On Thursday, the Ohio Department of Transportation released details about a proposal in the next two-year transportation budget, House Bill 62, to identify specific roadways where variable speed limits could enhance driver safety.
“The goal is not to constantly shift speed limits or install new speed limit signs on all of Ohio’s roads throughout the state. Instead, the Ohio Department of Transportation (ODOT) wants the ability to study specific stretches of roadway. We would analyze crash data, look at any peculiar weather phenomena, and see how congestion affects travel time to determine if a variable speed limit, one that changes only in certain conditions – such as bad weather – would improve safety along that specific stretch of road,” said ODOT Director Jack Marchbanks.
Currently, using a variable speed limit (other than in school and construction zones) is limited by law to three sites in Ohio: I-90 from east of Cleveland to the Pennsylvania border, I-670 in Columbus and I-275 near Cincinnati. If approved by the Ohio General Assembly, House Bill 62 would allow ODOT to explore the use of variable speed limits on other corridors and to install variable speed limit signs only on limited stretches of road where an analysis shows there would be a significant safety benefit.
“This proposal is part of ODOT’s efforts to protect drivers and passengers on our roads. Variable speed limits don’t make sense in every location, but they can have a huge impact on travel safety in some areas. We want to ensure we’re picking strategic locations where weather or traffic congestion create a frequent hazard to motorists,” Marchbanks said. “We only want to use it where we believe it will make a difference in safety.”
Ohio’s first variable speed limit pilot, a 12-mile stretch of I-90 in Lake County where lake effect snow regularly causes whiteout conditions that can lead to multi-vehicle pileups, has been a huge success. Since the variable speed limit signs were installed, there have been no fatalities on that stretch of interstate during snow fall and only one serious injury. Crashes during snow fall have dropped by more than fifty percent.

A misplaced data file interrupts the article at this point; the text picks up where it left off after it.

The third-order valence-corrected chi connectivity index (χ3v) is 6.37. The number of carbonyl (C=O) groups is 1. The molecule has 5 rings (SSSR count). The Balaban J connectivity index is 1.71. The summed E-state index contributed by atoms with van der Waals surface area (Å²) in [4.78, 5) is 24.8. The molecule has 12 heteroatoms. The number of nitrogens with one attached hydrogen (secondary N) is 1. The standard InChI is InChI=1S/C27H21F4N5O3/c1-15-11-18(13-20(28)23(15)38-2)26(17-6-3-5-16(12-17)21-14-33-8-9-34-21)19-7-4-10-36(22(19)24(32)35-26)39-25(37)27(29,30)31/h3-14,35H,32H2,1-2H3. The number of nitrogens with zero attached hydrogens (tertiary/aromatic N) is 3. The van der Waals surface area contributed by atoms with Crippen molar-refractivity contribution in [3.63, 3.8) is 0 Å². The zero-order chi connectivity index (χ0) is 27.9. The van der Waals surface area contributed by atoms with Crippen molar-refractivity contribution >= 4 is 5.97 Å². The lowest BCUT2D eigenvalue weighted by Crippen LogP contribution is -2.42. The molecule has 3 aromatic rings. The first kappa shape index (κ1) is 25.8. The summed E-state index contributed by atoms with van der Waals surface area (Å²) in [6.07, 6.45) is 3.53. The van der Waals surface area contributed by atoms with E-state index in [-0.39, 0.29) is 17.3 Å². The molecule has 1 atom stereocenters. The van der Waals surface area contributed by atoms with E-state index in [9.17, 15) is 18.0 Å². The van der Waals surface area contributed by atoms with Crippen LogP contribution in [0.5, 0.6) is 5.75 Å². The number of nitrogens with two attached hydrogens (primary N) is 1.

Ohio’s first pilot project to test a rush hour variable speed limit on a congested corridor, the I-670 SmartLane project in Columbus, will open later this year. During peak hours on many Ohio highways, excessive starting and stopping of motorists results in waves of backed up vehicles and the potential for increased accidents. The goal of the I-670 SmartLane project is to lower the eastbound speed limit during the evening rush hour in order to help reduce the stop/start cycle that leads to more time lost sitting in traffic and more crashes. The project also includes converting the inside eastbound shoulder to a travel lane for several hours in the evening to help get more vehicles safely through that highly-congested stretch.
Although the use of variable speed limits is a relatively new concept in Ohio, they have been very successful in other states, and other parts of the world, at reducing crashes. In Europe, crashes dropped by nearly 30 percent since using variable speed limits during rush hour in highly congested areas. Secondary crashes, the result of backed up traffic caused by an earlier crash, dropped by 50 percent.